Happy St. Patrick’s Day, if you’re Irish, or you like Ireland, or like drinking, or like corned beef, or like…. green, I guess?
As someone who has a rather muddled ethnic heritage, I was always lukewarm about St. Paddy’s Day. While I appreciate the idea of pride in one’s cultural identity, I always felt like this holiday didn’t “fit” me somehow. While I do have some Irish blood, I also have plenty of Italian blood, and some German, and some… I don’t know. Some sliver of something else.
Growing up, I’d wear green, & that would be the extent of my “celebrating”. My mentality was more like:
Fast-forward to parenthood, and I approach St. Patrick’s Day a bit differently.
Now, between The Captain and I, determining our children’s ethnic makeup is like calculating one of those math problems where you’re dividing a pie & need to figure out what percent each person gets, only you don’t really feel like sharing the pie (or doing any kind of math, EVER).
Suffice to say that our kids would probably be more at home at, say, the Puerto Rican Day parade than proclaiming their love of Ireland by wearing green, but… any excuse for a celebration, am I right?
Here’s why I try to acknowledge the day.
1. I like the idea that although our kids are a blend of various cultures, celebrating any one of them IS worth doing. I find it more challenging to emphasize the importance of “where you come from” since as Americans, many of us have a variety of ethnic/cultural backgrounds rather than a single one.
2. School(s) usually makes a big deal out of it, encouraging kids to wear green, sometimes having class St. Patrick’s Day parties, and occasionally assigning the hellish project known as the dreaded:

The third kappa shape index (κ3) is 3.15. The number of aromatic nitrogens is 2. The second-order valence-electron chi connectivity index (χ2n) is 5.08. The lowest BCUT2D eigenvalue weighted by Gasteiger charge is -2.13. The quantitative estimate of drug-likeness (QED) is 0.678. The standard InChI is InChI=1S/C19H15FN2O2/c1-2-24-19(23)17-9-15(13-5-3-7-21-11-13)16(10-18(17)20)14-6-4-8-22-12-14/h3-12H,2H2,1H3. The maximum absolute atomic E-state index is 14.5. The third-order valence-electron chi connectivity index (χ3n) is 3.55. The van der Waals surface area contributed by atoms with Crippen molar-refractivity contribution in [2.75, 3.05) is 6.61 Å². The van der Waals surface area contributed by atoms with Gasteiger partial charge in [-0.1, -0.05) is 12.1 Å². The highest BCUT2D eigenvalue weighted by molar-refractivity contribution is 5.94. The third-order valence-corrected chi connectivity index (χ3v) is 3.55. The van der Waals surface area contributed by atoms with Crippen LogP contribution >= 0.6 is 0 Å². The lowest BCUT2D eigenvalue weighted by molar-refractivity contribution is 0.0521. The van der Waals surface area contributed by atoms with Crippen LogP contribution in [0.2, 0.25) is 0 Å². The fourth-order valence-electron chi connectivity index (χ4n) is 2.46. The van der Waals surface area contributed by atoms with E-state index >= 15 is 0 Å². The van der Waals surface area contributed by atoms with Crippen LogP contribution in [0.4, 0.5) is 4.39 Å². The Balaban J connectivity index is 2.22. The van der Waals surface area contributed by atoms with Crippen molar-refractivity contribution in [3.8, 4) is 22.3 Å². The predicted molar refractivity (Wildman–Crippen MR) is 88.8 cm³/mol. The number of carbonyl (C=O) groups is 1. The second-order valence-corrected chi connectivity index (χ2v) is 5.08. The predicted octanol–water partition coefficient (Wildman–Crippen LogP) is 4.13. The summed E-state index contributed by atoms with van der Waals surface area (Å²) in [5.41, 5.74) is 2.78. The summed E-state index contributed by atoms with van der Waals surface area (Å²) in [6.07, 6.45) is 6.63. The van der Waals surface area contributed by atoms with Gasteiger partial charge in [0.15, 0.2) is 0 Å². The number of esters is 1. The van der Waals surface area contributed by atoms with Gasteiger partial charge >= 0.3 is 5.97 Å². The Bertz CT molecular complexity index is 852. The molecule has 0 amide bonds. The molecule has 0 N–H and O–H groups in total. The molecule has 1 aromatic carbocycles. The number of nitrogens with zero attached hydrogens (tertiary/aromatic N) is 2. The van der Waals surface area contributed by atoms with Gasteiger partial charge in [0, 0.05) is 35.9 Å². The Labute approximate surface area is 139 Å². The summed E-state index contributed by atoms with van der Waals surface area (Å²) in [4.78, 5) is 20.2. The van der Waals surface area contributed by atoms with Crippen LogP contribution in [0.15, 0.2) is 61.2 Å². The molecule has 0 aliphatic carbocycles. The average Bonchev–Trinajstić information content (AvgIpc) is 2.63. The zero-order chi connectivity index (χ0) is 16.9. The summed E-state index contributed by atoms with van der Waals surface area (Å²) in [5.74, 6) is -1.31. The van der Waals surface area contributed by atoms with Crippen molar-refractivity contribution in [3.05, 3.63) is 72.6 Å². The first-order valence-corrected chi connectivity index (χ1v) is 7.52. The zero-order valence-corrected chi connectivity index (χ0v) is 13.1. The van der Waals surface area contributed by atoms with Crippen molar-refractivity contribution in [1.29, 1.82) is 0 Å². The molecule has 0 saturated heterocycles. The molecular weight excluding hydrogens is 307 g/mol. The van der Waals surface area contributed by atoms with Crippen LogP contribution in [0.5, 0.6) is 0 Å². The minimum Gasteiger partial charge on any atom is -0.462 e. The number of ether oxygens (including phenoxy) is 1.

If you’ve never had to help build one of these, well, then, you truly have the luck o’ the Irish, because after having to assist in building a trap THREE TIMES already, all I can tell you is that I would’ve paid good money to buy a pre-assembled, black-market leprechaun trap on Ebay in order to avoid having to spend hours trying to make one.
3. Tradition. As a family who doesn’t have the luxury (or finances) to often vacation or create awesome family memories outside of the home, I try to make special memories for our kids inside our home. And one of the ways I do that is by decorating for each holiday.
It doesn’t take much to make it special. I usually pick up themed plates, napkins, etc. at a dollar store (love me some Dollar Tree!). Whether it’s a birthday or a holiday, I set the table & decorate the night before, so the kids wake up to a decorated dining room.
It seems like a little thing, but it’s the little things that sometimes become the special memories.
(And I’m giving full credit to my mom, aka Grandma Rose, for the traditional corned beef & cabbage St. Patrick’s Day dinner. My mom doesn’t have a drop of Irish blood in her, & she makes a banging corned beef dish. Or so I’ve heard, anyway. I don’t eat it… I don’t get the “corned” part. And cooked cabbage makes as much sense to me as boiling a head of iceberg lettuce. No offense, Ireland. I love the potatoes, & pass the soda bread, please. )
Now, are these Pinterest-worthy creative works of holiday genius? Hellllll no! I’ve already admitted here that I’m deficient when it comes to that kind of brilliance (which I sincerely admire), but the point is, IT DOESN’T HAVE TO BE.
It’s the “A for effort” concept. The effort of making a holiday -any holiday- makes a difference. You don’t have to be artsy or creative to make it memorable for your family.© Copyright 2017 Six Pack Mom, All rights Reserved. Written For: Six Pack Mom